By CHARLES OWENS
BLUEFIELD — The wind turbines planned for East River Mountain could be operational as early as 2012, according to company officials.
During a meeting Tuesday with members of the Daily Telegraph’s editorial board, representatives of Dominion and BP Wind Energy North America Inc. said they welcomed a proposed ridgeline protection ordinance being considered by the Tazewell County Board of Supervisors, but also conceded the ordinance as currently proposed has the potential to kill the East River Mountain wind turbine project.
“What Tazewell County is going through now, we encourage it,” Jim Madden, business developer of alternative energy for BP, said. “If there is no ordinance in place, we would seek to have an ordinance.”
“We are actually supportive of an ordinance, but perhaps not the one in place,” Emil Avram, director of generation business development for Dominion, said.
Avram said Dominion and BP are hoping to work with Tazewell County officials in developing a suitable ordinance. Madden said a mountain ridge overlay district being considered by the Bluefield, Va., Town Council could also indirectly impact the project — even though the wind turbines won’t be located in the municipal limits of Bluefield, Va.
Madden said if the project receives local and state approval, construction of the wind turbines would take two to three years. He said the earliest the project could be operational is 2012.
Madden said the Tazewell County project is envisioned as a 70 to 80 megawatt facility. Madden said a 60 megawatt facility would generate approximately $600,000 in property and real estate taxes for Tazewell County during the first year of operation. It would depreciate over time for roughly 20 years. By the fifth year of operation, tax revenue generated for the project would be estimated at $464,914. By the tenth year of operation, tax revenue would fall to $273,674.
Although the wind turbine project would connect to the regional grid, electricity generated by the project also would be used for Tazewell County, Avram said.
“It will be consumed locally here,” Avram said of the electricity generated by the wind turbines.
“The actual electrons — the actual electricity — will first meet demands here,” Madden said.
After an estimated 25 years of service, Avram said Dominion and BP could opt to repower the wind turbines with new technology. If the two companies opt not to re-service the windmills, they will be responsible for removing the wind turbines and roads on East River Mountain after 25 years.
“If you look at our track record at Dominion, I don’t think there have many been any projects we have abandoned,” Avram said.
Madden said the construction phase would create about 150 jobs, adding the company is hoping that more than half of those hired will be from the local community. He said another 10 to 15 long-term jobs would be created for maintaining the wind turbines.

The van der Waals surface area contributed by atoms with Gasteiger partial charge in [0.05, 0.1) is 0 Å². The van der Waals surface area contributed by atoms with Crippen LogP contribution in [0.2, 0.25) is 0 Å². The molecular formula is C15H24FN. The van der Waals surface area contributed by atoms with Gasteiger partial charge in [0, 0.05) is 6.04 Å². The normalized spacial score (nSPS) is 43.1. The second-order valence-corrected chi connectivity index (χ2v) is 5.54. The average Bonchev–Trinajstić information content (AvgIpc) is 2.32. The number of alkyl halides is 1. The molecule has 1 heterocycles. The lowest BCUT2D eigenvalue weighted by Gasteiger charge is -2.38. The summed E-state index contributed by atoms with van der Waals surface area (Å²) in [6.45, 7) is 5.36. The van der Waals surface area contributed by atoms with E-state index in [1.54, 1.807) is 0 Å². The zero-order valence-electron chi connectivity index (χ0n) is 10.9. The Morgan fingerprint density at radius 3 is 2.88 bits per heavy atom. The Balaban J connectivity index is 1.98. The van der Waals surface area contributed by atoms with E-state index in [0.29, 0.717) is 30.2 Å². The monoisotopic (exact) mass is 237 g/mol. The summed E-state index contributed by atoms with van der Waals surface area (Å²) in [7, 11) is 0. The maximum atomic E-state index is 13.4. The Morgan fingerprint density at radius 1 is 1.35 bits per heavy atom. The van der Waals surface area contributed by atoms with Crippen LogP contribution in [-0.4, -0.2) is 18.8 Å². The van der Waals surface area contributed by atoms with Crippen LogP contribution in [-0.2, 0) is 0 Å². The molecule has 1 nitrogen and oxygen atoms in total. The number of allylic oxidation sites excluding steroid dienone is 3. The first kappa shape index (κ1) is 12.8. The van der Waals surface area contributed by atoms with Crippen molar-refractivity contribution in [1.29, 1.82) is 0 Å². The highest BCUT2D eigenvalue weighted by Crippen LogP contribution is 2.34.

The two companies have purchased 2,560 acres of land in Tazewell County for the wind turbine project. They are pursuing a similar development in Wise County.
When asked about the development of access roads to the top of the mountain ridge, and the potential problem of water drainage that could lead to flooding, Madden said the companies are required to prepare an erosion and sediment control plan and storm water pollution prevention plan as part of state and local requirements.
“It would be fully regulated by the Department of Environmental Quality in Virginia, as well as the county engineers,” Madden said. “We are very proud of our environmental records. We have built on ridgelines and have managed them very successful in other communities.”
When asked about the potential impact of the windmill project on wildlife, including bats and birds, Madden said studies on the migratory patterns of birds and bats continue.
“We’ve done weekly bird counts that started last June at a number of sites, including this site (on East River Mountain),” Avram said.
According to the company, research has shown that the mortality rate for birds in the eastern United States from wind turbines is about three birds per megawatt of wind power per year. By comparison, the company points out that 97 million birds die each year from collisions with plate gas windows. However, the bat mortality rate seems to be higher. Several studies have found bats seem to be attracted to open areas that contain wind turbines because insects are more easily found there, according to company data.
In addition to the proposals for Tazewell and Wise counties, Avram said the companies are looking at other locations for wind turbine facilities as well. Avram said the companies are not ready to disclose other potential sites that are being considered, but said BP and Dominion are not currently pursuing projects in West Virginia within their existing partnership.
Avram said Dominion and BP are excited about the proposal for East River Mountain.
“We are very excited to be presenting this project,” Avram said. “We are creating local green power right here in Tazewell County.”
– Contact Charles Owens at firstname.lastname@example.org